Bishop of Derby on the Cities and Local Government Devolution Bill

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On the 8th June 2015 Peers debated the Government’s Cities and Local Government Devolution Bill at its Second Reading. The Bishop of Derby, Rt Revd Alastair Redfern, spoke in the debate. He raised the potential for inequality arising from urban areas being prioritised over rural ones, the changing role of London and the reality of people’s growing involvement in local politics. The text of his speech is below:

DerbyThe Lord Bishop of Derby: My Lords, I, too, thank the Minister for her very clear introduction to the Bill and for showing us how it can be a creative, flexible way into the future. It ticks many of the boxes that we are concerned about today: localism, devolution, inclusivity, electoral accountability and enabling growth. I will make three very short points and ask three questions of the Minister.

The first is on unevenness. We have just heard about Truro and the rural south-west; the right reverend Prelate the Bishop of Norwich lobbies me about the east of England and the very different economic, social and political contexts. The east Midlands, where I work, is complex, with cities such as Derby, Nottingham and Leicester and very rural hinterlands. There is therefore a lot of unevenness in the territory that we are trying to use to enable economic growth and prosperity. How will those very different areas use the freedom the Bill offers? As we have heard, there is also unevenness between London and other parts of the country. Finally, there is the unevenness of some opting in and others opting out. The noble Lord, Lord Prescott, gave us a very helpful picture with the football leagues—some are “non-league clubs”, in a way, such is the complexity. If there is unevenness, what priorities will the Government have to manage it, so that we do not prioritise just some areas to flourish, while others are “non-league clubs”, to use that image?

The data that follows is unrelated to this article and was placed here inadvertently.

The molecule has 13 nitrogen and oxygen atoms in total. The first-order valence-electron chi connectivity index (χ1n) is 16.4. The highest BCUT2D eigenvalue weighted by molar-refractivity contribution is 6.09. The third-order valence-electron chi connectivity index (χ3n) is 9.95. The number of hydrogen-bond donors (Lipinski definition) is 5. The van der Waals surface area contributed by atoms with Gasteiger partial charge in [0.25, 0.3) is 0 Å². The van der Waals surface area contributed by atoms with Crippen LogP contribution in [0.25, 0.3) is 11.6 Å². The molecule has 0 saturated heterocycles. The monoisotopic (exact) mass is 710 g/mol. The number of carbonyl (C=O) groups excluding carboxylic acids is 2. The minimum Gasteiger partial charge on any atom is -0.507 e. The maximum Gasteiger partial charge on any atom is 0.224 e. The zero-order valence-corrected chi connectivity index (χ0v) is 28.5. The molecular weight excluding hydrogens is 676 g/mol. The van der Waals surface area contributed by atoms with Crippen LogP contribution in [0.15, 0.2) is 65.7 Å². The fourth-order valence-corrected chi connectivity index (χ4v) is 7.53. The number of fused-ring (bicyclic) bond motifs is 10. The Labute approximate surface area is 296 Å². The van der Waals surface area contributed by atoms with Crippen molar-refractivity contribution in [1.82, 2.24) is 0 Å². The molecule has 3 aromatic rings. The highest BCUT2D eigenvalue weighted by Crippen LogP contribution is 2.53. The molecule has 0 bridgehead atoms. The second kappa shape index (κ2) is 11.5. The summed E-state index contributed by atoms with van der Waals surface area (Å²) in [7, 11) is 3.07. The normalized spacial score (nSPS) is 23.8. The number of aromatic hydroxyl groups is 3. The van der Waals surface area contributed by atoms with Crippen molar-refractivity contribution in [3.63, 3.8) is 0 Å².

Secondly, on London and the northern powerhouse, the Minister spoke about the redistribution of power and the noble Lord, Lord Heseltine, spoke about an historic shift. This is an historic shift because local government has been about “place”, and the identity of a place that joins all kinds of people, of all kinds of cultures and economic positions, around it. The Bill proposes that local government will be not about a place, per se, but about building places into units that deliver economic growth, which is a reconfiguration of places. That may raise some interesting questions about local cultures—what will it mean to live in Hull if you are part of a great conglomeration that can deliver economic growth, but which perhaps does not have the sensitivities for that kind of local government?